Apart from the apparent impossibility to incorporate acidity in acid-decomposable carbonates in paste form and yet obtain a storage-stable product, the achievement of this object was faced with further great difiiculties. When attempting to incorporate acidity in alcohol-containing pastes based on a gel mixed with colloidal silica by adding organic or inorganic acids it was found surprisingly that such silica-alcohol gels are not stable to the addition of acids. Even the addition of amounts of as low as 0.01% by weight of an inorganic or organic acid may result in breakdown of the paste with formation of a fiuid slurry which can no longer be thickened to the consistency of a paste. As a rule, this phenomenon is observed if the amount of acid added exceeds the limiting value of about 0.03% by weight. However, it is just an object of the invention to provide alcohol-containing toothpastes for which colloida silica is desirable as gelling agent. The phenomena described above and occurring upon addition of acid and the consequent minor shifting of the pH value into the acidic region seemed to be a fundamental obstacle to the achievement of the object of the invention.

However, it has further been found surprisingly that alcohol-silica gels while being completely instable to traces of acids exhibit outstanding stability to acid salts of organic and/or inorganic acids. It is possible to incorporate large amounts of such acid salts in the gel without-deterioration of the gel condition being to be feared immediatel or as a long-range effect. Advantage is taken of this fact by the invention to provide a toothpaste which has incorporated acidity, i.e. to provide a paste which in use together with the saliva and the water introduced with the tooth brush into the cavity of the mouth gives initially an acid pH.

Certainly, advantage is further taken by the invention of the surprising fact that it becomes possible when restricting the water content of the paste composition to specific limiting values to combine percompounds and/ or acid-decomposable carbonates with acid salts of inorganic and/or organic acids in the paste composition without decomposition of the acid-labile components taking place under the influence of the acid salts. Even though it has been known per se that alcohol has some stabilizing action on percompounds, it is highly surprising that percompounds and/ or carbonates can be directly combined with acid salts in such an alcoholic medium Without the feared decomposition reactions taking place in normal storage even over extended periods of time or even under aggravated storage conditions. This is especially true when considering that, as a rule, certain amounts of water cannot be excluded from the toothpaste composition were it only for economic reasons because it is necessary for the preparation of an inexpensive toothpaste to use commercial starting materials (ethanol, glycerol, etc.) which generally have a certain water content.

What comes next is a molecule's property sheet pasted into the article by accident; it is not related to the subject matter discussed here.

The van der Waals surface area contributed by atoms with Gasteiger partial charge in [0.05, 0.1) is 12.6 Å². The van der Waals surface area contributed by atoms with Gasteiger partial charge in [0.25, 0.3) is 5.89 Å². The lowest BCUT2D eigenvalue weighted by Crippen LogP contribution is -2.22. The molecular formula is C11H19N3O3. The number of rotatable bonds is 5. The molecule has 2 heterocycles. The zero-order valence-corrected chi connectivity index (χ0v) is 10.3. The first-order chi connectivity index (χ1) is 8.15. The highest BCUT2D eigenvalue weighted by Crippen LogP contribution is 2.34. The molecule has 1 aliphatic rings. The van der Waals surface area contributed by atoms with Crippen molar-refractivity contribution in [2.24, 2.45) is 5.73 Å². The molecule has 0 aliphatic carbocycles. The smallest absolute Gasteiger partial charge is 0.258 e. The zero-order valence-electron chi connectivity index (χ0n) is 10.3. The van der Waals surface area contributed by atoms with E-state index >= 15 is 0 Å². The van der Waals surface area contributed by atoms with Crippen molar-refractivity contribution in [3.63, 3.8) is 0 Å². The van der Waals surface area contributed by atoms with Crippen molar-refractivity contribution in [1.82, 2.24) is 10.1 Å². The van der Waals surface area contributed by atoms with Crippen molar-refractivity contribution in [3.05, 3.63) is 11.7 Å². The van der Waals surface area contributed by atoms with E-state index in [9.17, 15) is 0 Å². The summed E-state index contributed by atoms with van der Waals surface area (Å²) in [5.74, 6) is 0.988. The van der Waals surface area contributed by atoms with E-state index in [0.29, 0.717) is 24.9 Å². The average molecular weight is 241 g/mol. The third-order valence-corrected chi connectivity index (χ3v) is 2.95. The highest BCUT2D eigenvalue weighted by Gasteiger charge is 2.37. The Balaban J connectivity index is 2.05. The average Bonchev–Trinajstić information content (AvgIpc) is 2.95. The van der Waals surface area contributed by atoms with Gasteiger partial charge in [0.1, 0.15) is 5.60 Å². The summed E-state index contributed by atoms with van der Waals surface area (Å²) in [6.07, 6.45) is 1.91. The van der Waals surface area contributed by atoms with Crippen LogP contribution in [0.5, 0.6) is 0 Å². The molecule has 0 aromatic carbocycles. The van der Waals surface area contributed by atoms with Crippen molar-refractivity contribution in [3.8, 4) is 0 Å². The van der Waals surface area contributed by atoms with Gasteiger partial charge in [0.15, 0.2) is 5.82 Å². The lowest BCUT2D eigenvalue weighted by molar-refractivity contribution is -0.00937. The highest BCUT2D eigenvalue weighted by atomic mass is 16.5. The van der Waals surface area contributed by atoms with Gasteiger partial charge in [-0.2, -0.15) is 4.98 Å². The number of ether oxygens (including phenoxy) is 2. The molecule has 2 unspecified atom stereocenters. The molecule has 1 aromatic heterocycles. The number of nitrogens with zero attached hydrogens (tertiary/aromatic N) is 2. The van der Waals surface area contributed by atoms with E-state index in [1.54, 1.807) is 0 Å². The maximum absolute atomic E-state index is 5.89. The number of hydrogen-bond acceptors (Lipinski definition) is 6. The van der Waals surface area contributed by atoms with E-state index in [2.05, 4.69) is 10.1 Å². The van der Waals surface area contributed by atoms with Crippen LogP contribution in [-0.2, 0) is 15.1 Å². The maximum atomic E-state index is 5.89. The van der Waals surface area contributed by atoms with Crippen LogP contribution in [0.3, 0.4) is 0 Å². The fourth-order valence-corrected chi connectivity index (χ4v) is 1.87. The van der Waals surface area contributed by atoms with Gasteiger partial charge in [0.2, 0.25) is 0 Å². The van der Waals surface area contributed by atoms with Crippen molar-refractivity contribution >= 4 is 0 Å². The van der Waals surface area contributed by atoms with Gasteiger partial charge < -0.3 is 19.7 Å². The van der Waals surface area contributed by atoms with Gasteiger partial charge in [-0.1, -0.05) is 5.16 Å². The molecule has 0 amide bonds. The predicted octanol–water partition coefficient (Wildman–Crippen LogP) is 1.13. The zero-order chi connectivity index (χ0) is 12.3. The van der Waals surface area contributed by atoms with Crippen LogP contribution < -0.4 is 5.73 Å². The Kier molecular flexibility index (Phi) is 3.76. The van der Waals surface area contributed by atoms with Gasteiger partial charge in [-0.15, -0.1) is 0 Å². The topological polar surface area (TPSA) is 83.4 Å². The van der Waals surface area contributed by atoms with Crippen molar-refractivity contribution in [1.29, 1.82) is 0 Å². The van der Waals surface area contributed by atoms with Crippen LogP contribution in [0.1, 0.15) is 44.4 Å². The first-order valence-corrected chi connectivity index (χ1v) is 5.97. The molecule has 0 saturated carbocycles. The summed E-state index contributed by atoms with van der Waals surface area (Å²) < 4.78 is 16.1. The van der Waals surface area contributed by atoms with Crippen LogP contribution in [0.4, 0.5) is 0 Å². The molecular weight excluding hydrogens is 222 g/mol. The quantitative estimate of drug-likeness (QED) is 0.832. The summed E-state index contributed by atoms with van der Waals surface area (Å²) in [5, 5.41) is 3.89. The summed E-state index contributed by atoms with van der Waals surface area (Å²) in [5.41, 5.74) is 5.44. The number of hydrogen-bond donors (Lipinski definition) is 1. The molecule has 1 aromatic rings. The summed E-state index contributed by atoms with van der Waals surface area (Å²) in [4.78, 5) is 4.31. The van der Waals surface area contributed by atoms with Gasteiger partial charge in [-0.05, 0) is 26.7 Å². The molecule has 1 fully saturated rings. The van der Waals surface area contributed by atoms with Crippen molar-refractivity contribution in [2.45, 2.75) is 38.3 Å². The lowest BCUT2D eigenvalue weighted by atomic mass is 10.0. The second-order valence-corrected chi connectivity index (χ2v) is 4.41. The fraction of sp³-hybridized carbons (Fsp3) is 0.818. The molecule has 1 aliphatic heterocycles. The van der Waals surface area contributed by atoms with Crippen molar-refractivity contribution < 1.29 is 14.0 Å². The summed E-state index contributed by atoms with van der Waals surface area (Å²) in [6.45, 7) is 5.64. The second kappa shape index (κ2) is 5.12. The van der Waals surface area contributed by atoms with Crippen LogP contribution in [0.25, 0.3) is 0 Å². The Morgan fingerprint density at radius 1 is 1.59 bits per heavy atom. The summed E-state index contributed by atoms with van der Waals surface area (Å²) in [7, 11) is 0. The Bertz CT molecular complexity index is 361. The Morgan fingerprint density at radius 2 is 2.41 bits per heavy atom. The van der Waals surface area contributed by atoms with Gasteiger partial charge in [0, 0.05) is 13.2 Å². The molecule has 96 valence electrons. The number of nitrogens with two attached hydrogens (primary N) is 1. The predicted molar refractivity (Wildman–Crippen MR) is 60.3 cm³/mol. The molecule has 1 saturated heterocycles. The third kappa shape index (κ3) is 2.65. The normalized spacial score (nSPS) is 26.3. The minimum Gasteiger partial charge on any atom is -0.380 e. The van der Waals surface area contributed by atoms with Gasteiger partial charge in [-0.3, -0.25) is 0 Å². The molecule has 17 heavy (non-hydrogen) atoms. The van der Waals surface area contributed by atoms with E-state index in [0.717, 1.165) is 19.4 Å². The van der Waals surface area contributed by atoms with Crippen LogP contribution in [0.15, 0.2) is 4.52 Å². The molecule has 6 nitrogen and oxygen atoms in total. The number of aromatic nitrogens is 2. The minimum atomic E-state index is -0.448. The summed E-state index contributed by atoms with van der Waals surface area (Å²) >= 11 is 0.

Accordingly, the invention is directed to a frothing, storage-stable toothpaste based on an alcohol-containing gel thickened to paste consistency, the paste being characterized in that, while having a water content of not more than about by weight (based on the weight of the paste), it contains a mixture of physiologically acceptable peroxide compounds or persalts and/ or carbonates or bicarbonates with physiologically acceptable acid salts of inorganic and/or organic acids which are present in an amount suflicient that the paste in use shows a weakly acid initial pH and that colloidal silica is present as a thickener known per se.

Preferred acid salts for incorporating acidity in the toothpaste include those of edible acids on the one hand, and those of acids of phosphorus, on the other hand. The term phosphorus acids" comprises orthophosphoric acid and anhydrophosphoric acids. Particular importance for the purposes of the invention is to be attributed to the following organic acids: the known polybasic edible acids such as malic acid, citric acid, tartaric acid and/or lactic acid. Among the inorganic salts, acid pyrophosphates play a particular part. The selection of just these compounds is explained by the fact that a multiple importance is to be attributed to the acid salts within the overall combination. First of all, they have the function mentioned above to ensure rapid release of oxygen and/or evolution of CO by generation of an acid pH. Without the incorporation of acidity, the pastes would have a weak alkaline reaction. In this case, an excessively long period of time would be needed to evolve a suflicient amount of oxygen. The desirable evolution of CO having the function of enhancing the cosmetically desirable froth formation of the active detergent conventionally present in toothpastes would not be initiated at all. However, of importance are not only these eifects which are due to the acid function. The compounds which are preferably used for the purposes of the invention show additionally essential inherent elfects in dental care. Thus, it is known that disodium pyrophosphate is active as complexing agent for calcium ions and is said to have tartar-detaching properties. Accordingly, the use of this pyrophosphate is preferred. It is further known that organic acids, preferably malic acid, has a dissolving action on tough tartar and an inhibitory action on the formation of tartar. It has been found that these properties cannot only be attributed to the free acids but also to the acid salts of the acids used in accordance with the invention. In particular, the alkaline earth metal salts and, above all the calcium and magnesium salts are important in this respect. For example, in case of malic acid, the latter show an inherent pH of about 3.4. Disodium pyrophosphate, in the concentration used and when contacted with water, has an inherent pH of 4.0 which, in mixture with the other ingredients of the paste, passes over to the desired initial pH of the paste of 6.0.